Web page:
I can almost smell the congo squares in the oven. In 1954, the Tate family lived in Pendleton, SC. We loved to gather round and “lick the bowl” while they baked! Mama always made congo squares for church picnics, long trips in the car to visit relatives, and of course at Thanksgiving and Christmastime.
Note: “Lick the bowl” involved using a long wooden spoon to scrape the bowl of unused dough and eating it — yes, uncooked!
Congo Squares – 1974
By 1974, I had a little family of my own. We lived in Wagener, SC. I always made Mama’s Congo Squares for the Thanksgiving and Christmas holidays. And yes, they were still good — and my children loved to “lick the bowl”!
Congo Squares – 2004
In 2004 we attended the Tate Family Reunion in Helen, Georgia. My granddaughter attended with us for the very first time. What fun! And yes, again I made congo squares! And they were almost as good as they were when mama made them back in 1954!
Our Tate Family Cookbook
This recipe is taken from The Tate Table, a family cookbook created by my sister, Betty Tate DeLorme, and presented to the family in 1983. The first page reads:
When we think of home…
We cannot help but think
of the kitchen table..
Over the years, all the
laughter and fun…
Congo Squares Recipe
2 3/4 cups sifted flour
2 teaspoons baking powder
1/2 teaspoon salt
2/3 cup shortening or margarine
2 1/4 cups brown sugar (1 Lb box)
1 cup nut meats (pecans in small pieces)
1 package semi-sweet chocolate morsels (small bag)
Mix and sift flour, baking powder and salt. Melt shortening and add brown sugar. Stir until well mixed. Allow to cool slightly. Add eggs one at a time, beating well after each addition. Add dry ingredients, then nuts, and chocolate bits. Pour into greased pan about 10 1/2 x 15 1/2 x 3/4. Bake at 350 degrees, 25 to 30 minutes.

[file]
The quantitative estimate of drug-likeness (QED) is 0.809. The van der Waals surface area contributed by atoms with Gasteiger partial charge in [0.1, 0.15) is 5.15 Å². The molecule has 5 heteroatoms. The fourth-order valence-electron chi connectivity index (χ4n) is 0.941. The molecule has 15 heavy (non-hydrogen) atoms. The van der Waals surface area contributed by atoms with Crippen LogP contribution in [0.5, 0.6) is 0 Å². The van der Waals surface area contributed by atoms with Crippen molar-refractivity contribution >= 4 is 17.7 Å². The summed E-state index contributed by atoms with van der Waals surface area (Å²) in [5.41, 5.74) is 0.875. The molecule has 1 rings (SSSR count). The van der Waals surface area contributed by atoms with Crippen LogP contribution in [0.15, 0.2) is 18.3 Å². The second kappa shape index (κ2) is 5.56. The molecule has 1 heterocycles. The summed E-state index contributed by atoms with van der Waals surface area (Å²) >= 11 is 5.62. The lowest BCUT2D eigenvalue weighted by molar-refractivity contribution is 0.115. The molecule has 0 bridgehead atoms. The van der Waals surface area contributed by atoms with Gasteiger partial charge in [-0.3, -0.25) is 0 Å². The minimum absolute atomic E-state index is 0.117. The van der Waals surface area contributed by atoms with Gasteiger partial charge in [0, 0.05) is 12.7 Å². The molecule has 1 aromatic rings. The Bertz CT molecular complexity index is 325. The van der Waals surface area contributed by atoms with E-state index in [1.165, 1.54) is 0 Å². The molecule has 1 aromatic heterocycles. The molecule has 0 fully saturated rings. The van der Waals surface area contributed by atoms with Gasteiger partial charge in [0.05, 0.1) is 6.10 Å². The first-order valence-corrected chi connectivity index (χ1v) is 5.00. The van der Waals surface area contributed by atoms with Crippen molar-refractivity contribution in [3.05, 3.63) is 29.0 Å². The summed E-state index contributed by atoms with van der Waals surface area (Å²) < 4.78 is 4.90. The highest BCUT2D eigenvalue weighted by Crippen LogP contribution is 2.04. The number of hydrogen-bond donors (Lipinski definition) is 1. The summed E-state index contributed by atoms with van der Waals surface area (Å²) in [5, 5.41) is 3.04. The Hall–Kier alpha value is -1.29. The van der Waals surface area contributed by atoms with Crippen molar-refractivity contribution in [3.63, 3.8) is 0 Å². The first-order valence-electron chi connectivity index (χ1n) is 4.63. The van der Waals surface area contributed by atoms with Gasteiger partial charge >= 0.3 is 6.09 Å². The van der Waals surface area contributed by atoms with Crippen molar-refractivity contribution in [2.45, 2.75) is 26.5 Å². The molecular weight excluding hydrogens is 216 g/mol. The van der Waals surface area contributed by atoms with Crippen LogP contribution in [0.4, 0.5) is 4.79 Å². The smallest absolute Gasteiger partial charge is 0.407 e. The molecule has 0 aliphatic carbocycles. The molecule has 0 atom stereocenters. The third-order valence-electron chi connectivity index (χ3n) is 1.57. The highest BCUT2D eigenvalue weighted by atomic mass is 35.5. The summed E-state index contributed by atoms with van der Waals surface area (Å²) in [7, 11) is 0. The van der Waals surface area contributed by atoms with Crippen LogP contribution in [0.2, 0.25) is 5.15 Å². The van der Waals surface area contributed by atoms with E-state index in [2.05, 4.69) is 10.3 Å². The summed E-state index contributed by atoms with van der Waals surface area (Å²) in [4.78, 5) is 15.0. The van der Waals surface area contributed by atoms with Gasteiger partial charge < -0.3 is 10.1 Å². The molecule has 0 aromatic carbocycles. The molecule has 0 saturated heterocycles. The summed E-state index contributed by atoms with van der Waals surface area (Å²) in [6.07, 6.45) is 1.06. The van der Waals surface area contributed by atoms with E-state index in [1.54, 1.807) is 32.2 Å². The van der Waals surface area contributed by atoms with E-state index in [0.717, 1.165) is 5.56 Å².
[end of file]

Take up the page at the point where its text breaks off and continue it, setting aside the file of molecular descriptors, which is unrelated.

Yield – 48 squares. When almost cool, cut into squares approximately 2 x 2.
(Joan says not to forget to “pat ’em down” about halfway through the baking process.)
2015 – My personal notes about congos!
Read and heed!
–You have to be in a hurry to make these work. In a hurry, busy, but happy! I am serious! The dough knows!
-The dough is very heavy. Mama taught me to wet my hands and pat the dough into the pan.
-When they are about half done, open the oven door, grab the rack and lift it about a half inch, and let it drop. This will cause the congos to fall, and make them ever so chewy and good.
-Our granddaughter is allergic to pecans, so we simply omit those — and the congos are still super good!
–I use self rising flour now and omit the baking powder and salt. If I cannot find that small bag of chocolate chips, I use about a cup of chocolate chips. It works out just fine.
I remember it all with this little chant Mama taught me.
“Melt butter, add sugar, beat well, let cool. Add eggs one at a time.” I still – to this day – say that as I bake congos! I am sure there was more of it, but that is the part I remember!
In my notes, mama has written — “tee hee – take it easy on intake – very fattening!”
ADDENDUM: I think in our modern age, all flour is pre-sifted, so you do not have to worry about that anymore.
PS Granddaughter Jessica is now 13 years old and loves to make the congos. I am so happy she has taken on this family tradition.